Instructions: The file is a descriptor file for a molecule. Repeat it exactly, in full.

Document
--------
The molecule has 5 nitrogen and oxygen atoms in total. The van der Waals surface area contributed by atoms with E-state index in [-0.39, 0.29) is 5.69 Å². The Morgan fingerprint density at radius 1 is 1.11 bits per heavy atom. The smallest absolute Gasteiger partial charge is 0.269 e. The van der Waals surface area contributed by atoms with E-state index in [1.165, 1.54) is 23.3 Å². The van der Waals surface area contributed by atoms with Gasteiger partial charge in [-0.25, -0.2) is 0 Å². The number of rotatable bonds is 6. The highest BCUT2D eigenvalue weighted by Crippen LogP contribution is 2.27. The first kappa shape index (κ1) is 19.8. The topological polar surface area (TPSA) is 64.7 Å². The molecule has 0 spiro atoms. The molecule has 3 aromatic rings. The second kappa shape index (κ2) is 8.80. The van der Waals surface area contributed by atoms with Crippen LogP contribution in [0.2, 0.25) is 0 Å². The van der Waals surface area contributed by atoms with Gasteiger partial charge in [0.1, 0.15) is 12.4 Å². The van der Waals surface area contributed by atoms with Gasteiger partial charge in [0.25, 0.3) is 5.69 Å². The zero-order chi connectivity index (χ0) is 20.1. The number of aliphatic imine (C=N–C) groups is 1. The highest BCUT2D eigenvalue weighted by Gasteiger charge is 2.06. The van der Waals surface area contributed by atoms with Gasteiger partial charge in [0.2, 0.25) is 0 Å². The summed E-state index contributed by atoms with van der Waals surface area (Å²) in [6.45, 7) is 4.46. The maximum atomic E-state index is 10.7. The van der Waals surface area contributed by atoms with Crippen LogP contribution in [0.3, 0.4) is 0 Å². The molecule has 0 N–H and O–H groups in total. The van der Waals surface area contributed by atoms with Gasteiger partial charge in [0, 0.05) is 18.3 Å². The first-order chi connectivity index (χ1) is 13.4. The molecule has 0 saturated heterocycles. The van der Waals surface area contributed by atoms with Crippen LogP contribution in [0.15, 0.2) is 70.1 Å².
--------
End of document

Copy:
The molecule has 5 nitrogen and oxygen atoms in total. The van der Waals surface area contributed by atoms with E-state index in [-0.39, 0.29) is 5.69 Å². The Morgan fingerprint density at radius 1 is 1.11 bits per heavy atom. The smallest absolute Gasteiger partial charge is 0.269 e. The van der Waals surface area contributed by atoms with E-state index in [1.165, 1.54) is 23.3 Å². The van der Waals surface area contributed by atoms with Gasteiger partial charge in [-0.25, -0.2) is 0 Å². The number of rotatable bonds is 6. The highest BCUT2D eigenvalue weighted by Crippen LogP contribution is 2.27. The first kappa shape index (κ1) is 19.8. The topological polar surface area (TPSA) is 64.7 Å². The molecule has 0 spiro atoms. The molecule has 3 aromatic rings. The second kappa shape index (κ2) is 8.80. The van der Waals surface area contributed by atoms with Crippen LogP contribution in [0.2, 0.25) is 0 Å². The van der Waals surface area contributed by atoms with Gasteiger partial charge in [0.1, 0.15) is 12.4 Å². The van der Waals surface area contributed by atoms with Gasteiger partial charge in [0.25, 0.3) is 5.69 Å². The zero-order chi connectivity index (χ0) is 20.1. The number of aliphatic imine (C=N–C) groups is 1. The highest BCUT2D eigenvalue weighted by Gasteiger charge is 2.06. The van der Waals surface area contributed by atoms with Gasteiger partial charge in [0.2, 0.25) is 0 Å². The summed E-state index contributed by atoms with van der Waals surface area (Å²) in [6.45, 7) is 4.46. The maximum atomic E-state index is 10.7. The van der Waals surface area contributed by atoms with Crippen LogP contribution in [0.3, 0.4) is 0 Å². The molecule has 0 N–H and O–H groups in total. The van der Waals surface area contributed by atoms with Gasteiger partial charge in [0, 0.05) is 18.3 Å². The first-order chi connectivity index (χ1) is 13.4. The molecule has 0 saturated heterocycles. The van der Waals surface area contributed by atoms with Crippen LogP contribution in [0.15, 0.2) is 70.1 Å².